“If you look at your property and you block off those areas and say, ‘We’re not going to bulldoze that; we’re going to protect that and use that as part of a green space for the neighborhood,’ ... everybody’s going to be happy,” Foss said.

Developing responsibly

Foss said it is best to identify potential ways to develop around the existing habitats before clearing the space. If there is a pond on the property, for example, wildlife will benefit from maintaining a water source, and future residents of the neighborhood can access the pond for fishing.

Bridgeland has about 4,000 homes with another 3,669 housing units planned through 2029, according to PASA. Melton said 28% of the community’s 11,400 acres are dedicated to parks, lake trails and green space.

One example of responsibly developing with the natural environment in mind is turning required detention areas into amenity lakes residents can use for kayaking, canoeing and observing native wildlife, Melton said.

Additionally, Bridgeland developers have restored the former deforested farmland to the prairie-like environment it once was by bringing in native plants and reforesting to create additional habitats for squirrels, raccoons, deer and migratory birds such as pelicans.

“It was a very manicured landscaping 13 years ago when the community started, and we’ve transitioned to a much looser native landscaping,” Melton said. “We have areas that [are] all native plant materials and grasses that we let grow.”

When it comes to major transportation projects, officials with the Texas Department of Transportation said they take several environmental factors into account. Preemptive studies for the Hwy. 290 project included vulnerable species and wetlands in the pathway, said Deidrea George, a public information officer with TxDOT’s Houston District.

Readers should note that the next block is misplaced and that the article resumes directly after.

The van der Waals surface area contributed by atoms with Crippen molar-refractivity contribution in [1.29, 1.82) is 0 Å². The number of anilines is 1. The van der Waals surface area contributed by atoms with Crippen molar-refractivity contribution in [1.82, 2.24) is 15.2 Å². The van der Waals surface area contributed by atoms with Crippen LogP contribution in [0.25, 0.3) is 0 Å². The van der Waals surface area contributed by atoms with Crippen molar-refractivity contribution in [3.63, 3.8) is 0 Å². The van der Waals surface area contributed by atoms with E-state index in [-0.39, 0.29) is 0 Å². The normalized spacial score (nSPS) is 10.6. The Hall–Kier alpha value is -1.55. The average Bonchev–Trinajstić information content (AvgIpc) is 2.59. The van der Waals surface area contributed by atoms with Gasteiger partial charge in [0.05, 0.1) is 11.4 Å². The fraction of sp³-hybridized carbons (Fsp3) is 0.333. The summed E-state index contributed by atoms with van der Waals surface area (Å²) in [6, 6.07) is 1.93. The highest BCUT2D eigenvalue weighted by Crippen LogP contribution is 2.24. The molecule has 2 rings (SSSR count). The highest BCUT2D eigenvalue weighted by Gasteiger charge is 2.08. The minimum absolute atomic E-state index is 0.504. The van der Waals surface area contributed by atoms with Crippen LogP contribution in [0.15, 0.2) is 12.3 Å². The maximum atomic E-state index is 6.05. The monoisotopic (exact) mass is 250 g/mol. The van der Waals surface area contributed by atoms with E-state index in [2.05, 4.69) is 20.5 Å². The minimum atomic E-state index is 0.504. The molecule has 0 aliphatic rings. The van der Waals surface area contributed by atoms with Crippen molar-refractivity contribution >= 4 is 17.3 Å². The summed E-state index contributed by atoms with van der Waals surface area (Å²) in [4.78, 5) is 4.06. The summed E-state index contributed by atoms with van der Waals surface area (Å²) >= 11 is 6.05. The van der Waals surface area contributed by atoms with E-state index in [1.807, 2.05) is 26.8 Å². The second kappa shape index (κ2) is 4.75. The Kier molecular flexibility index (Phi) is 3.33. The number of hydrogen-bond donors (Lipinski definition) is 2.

George said TxDOT works with the TPWD to develop best management practices during and after the construction process. For instance, the clearing of vegetation might be put on hold during nesting season, or officials will survey the area to ensure no active bird nests are disrupted.

“Where possible, the roadway is designed to avoid these resources,” she said. “Where impacts are unavoidable, the department works to minimize and/or mitigate the impacts.”

Discovering nature’s benefits

While living among nature is a necessity for animals, it is also a priority for many people, Foss said, and home values are typically higher in neighborhoods located near natural parks and open spaces.

“People need green space, too. We need to look out on something pleasing,” she said. “It’s beneficial to our health in many ways—it lowers our blood pressure and our stress hormones ... when you look at something green, something natural.”

According to data from the U.S. Fish & Wildlife Service, 41% of Americans spent a total of $157 billion on hunting, fishing and wildlife watching in 2016.

Some Cy-Fair residents, including Frankie Schwarzburg, make the most of animal visits by creating an educational opportunity for their children.

“We didn’t know anything about [opossums] at first,” Schwarzburg said. “My daughter has fell in love with them. She has learned how their hands work, how they use their tail.”

Animals can thrive better in their natural environment than in the care of humans, Warwick said, and residents should consider the benefits wildlife can bring—such as opossums getting rid of ticks.

“Don’t invite nature in, and don’t feed them unnatural food in your yard. But also don’t kill them, and don’t get rid of them,” she said. “They’re there for a reason; they’re there for a benefit for everybody.”